MINISTERS need to invest Government cash in Bradford if it is to balance its books by the end of the decade, the city’s council leader has warned.
Coun Susan Hinchcliffe called for the Government to support the city’s efforts to grow the business rates it generates by investing in better infrastructure.
All councils have been told their main Government grant will be cut to zero by 2020 with authorities expected to support themselves through business rates and council tax income.
Northern councils have historically been more dependent on Government grants because of higher levels of poverty and poorer local economies leaving them with a bigger budget gap to fill than authorities in more prosperous parts of the country.
Bradford Council today published its draft budget for next year which included plans to close all public toilets except one and removing its support for the Jamie Oliver Ministry of Food project.
The authority is considering cutting 416 jobs and asking local people to run their community hall or allow them to close.
Coun Hinchcliffe said: “We have a budget that balances by 2020 but there is still a lot of work to be done to achieve that.
“You can only cut so far to get yourself into a place where you can spend the right amount of money to deliver the services you want to.
“I do need to grow business rates but to do that I need the Government to invest in infrastructure seriously.
“Something like the Bradford stop on Northern Powerhouse Rail is vital for us to see an increase in the land values and therefore the business rates that will come into the district.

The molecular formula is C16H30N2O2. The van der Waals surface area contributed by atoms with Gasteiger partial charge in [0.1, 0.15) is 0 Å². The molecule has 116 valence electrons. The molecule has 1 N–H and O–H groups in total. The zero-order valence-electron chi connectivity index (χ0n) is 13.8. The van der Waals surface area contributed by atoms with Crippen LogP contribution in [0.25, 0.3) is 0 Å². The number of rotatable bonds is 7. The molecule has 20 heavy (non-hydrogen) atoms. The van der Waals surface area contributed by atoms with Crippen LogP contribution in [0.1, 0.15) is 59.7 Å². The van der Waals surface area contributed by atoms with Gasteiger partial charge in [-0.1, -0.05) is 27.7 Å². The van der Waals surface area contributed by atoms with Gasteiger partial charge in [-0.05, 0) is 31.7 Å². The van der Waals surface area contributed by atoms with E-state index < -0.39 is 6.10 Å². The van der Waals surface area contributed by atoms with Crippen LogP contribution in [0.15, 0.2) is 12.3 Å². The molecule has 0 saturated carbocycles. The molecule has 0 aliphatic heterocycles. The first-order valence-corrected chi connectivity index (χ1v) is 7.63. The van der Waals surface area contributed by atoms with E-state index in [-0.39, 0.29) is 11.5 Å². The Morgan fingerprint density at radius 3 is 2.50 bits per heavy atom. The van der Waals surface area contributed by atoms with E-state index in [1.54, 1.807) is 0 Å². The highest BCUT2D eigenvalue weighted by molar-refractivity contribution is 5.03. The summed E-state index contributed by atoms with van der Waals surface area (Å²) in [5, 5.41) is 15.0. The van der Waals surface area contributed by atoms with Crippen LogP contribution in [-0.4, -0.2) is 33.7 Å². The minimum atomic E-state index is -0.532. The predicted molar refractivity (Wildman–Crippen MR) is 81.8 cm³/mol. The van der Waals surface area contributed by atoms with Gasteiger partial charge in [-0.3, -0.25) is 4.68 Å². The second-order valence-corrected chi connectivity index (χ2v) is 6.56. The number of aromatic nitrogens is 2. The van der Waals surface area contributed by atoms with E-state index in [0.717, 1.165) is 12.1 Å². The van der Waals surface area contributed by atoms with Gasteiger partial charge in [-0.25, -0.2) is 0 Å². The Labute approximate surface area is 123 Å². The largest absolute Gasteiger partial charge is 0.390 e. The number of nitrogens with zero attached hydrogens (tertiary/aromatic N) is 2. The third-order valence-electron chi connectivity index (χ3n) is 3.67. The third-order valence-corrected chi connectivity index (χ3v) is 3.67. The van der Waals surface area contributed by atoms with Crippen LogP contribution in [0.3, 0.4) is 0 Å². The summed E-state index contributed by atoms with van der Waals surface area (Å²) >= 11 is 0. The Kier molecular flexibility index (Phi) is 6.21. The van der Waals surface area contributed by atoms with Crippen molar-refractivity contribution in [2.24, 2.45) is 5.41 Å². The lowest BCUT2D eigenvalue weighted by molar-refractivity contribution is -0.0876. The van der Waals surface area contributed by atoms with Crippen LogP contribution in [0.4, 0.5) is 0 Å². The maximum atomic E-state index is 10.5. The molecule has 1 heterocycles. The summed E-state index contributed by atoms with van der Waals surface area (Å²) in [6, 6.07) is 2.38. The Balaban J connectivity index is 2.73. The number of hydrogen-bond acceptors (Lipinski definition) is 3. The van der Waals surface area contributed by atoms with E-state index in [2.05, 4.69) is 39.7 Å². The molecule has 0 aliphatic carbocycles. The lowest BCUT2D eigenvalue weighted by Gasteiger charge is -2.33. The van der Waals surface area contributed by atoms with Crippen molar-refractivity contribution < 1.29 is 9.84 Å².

“We are 530,000 people and we have had not had adequate infrastructure to connect us to economic opportunities and that is reflected in the low business rates that we have.
“That needs to change. I need to see Theresa May to act on her commitment to make sure that regional cities would prosper under her leadership.
“I have yet to see it but I am still hopeful that it will happen.”
While Bradford will lose government grant worth £183m by 2020, the city’s income from business rates is only forecast to rise by £7.3m over the same period.
The authority is expected to raise council tax by 1,99 per cent, the maximum allowed by the Government without a public referendum.
It will also add the two per cent precept brought in by then Chancellor George Osborne last year so councils can raise additional money to pay for elderly care.
If the authority continues to raise council tax every year until 2020 it will generate an extra £2.3m by the end of the decade.
The council has begun a consultation on next year’s Budget which includes proposals to save £8m in adult social care, reduce cleaning teams, delete the post of deputy lord mayor and cut a fifth from the district’s festivals and events budget.
It is promising to protect museums and children’s centres.